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Last Updated

20 Jan 2003

Source: New York Times, January 20, 2003

Study Urges More Action to Cut Risks From Weapons Stockpiles


The United States, Russia and Europe should do far more to reduce the urgent and "grave proliferation risks" from their remaining stockpiles of nuclear, biological and chemical weapons, concludes a new report endorsed by a consortium of influential private research centers.

Specifically, the report concludes, the United States and its European allies must begin treating Russia as a partner in such efforts rather than as a strategic charity case.

For its part, the report says, Russia must become more open and remove obstacles to cooperation to prevent the world's most lethal arms and technology from spreading to rogue states and terrorist groups.

The four-volume report was conceived as one of the most comprehensive public assessments of a decade of American and allied efforts to help Russia secure its strategic arms stockpiles and to reduce the dangers posed by its cold war legacies of vast unconventional arms stockpiles and personnel.

The three-year study, "Protecting Against the Spread of Nuclear, Biological, and Chemical Weapons," has been endorsed by a group of 15 research organizations in the United States, Europe, Russia and Japan. It was financed by the Carnegie Corporation of New York and the Nuclear Threat Initiative, the Washington foundation started by Ted Turner and Sam Nunn, a former Democratic senator from Georgia.

The first volume was written by Robert J. Einhorn and Michele A. Flournoy, former senior Clinton administration arms control and defense specialists now at the Center for Strategic and International Studies in Washington. It is to be released today in London at a conference about efforts to secure and reduce stockpiles of weapons of mass destruction. A copy was provided to The New York Times in advance.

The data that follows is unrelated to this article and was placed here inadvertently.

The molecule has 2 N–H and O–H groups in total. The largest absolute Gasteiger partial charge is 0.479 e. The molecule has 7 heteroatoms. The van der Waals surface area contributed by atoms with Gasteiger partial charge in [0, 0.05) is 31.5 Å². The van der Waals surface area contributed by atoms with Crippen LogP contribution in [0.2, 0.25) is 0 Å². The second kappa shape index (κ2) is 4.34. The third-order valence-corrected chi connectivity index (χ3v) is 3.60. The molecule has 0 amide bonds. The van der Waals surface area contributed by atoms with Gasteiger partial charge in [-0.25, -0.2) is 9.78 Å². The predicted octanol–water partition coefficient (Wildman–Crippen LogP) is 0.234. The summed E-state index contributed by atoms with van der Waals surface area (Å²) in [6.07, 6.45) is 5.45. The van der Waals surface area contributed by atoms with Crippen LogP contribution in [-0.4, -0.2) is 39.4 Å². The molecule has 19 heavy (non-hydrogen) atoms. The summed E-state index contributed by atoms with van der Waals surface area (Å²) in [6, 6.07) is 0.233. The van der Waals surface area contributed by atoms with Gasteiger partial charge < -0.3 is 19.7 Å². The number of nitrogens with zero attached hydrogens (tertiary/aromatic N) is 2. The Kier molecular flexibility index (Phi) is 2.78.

At a summit meeting in Canada last June, the major industrial powers and Russia the Group of 8 agreed to spend $20 billion over the next 10 years to help Russia reduce the threat posed by its stockpiles.

The report notes that given the danger that these materials might be acquired by rogue states of terrorists, these nations should consider $20 billion a "floor" rather than a ceiling. It also recommends that nations "may wish to waive debt payments" in exchange for additional spending by Russia on such projects.

The study highlights progress made with a $7 billion investment in these efforts by the United States, much of it under Cooperative Threat Reduction programs started by legislation in the early 1990's sponsored by Senator Richard G. Lugar of Indiana, now Foreign Relations Committee chairman, and Mr. Nunn.

In the past decade, the report notes, nuclear materials have been removed from Ukraine, Kazakhstan and Belarus. The world's largest anthrax production facility at Stepnogorsk, Kazakhstan, was dismantled.

The first prototype chemical weapons destruction plant in Russia is ready to operate, and more than 50,000 scientists who once worked in nuclear, biological and chemical weapons facilities have received aid.

Despite such steps, the report asserts that more ambitious measures are needed. The study found, for instance, that basic security upgrades had been completed at "facilities containing only 46 percent of the approximately 603 metric tons of Russia's weapons-usable nuclear materials" identified by the United States Department of Energy.

"Virtually none" of Russia's plutonium and "less than one-seventh" of its highly enriched uranium has been rendered unusable for nuclear weapons, the report says. "The same is true for the United States," it says.

The report emphasizes the continuing threat posed by Russia's biological stockpiles, about 20 major former Soviet facilities and at least two dozen smaller institutions.

"Thousands of weapons scientists and workers are still unemployed or underemployed," the report says, and susceptible to lucrative offers of work from countries that could have secret germ weapons programs.

Many Bush administration officials say Russia should not benefit from American assistance, given its reluctance to open facilities suspected of illicit arms research. Officials have also protested Russian aid to Iran's nuclear program. But the report concludes that helping Russia secure and eliminate unconventional weapons stockpiles is too important to be held hostage to such concerns.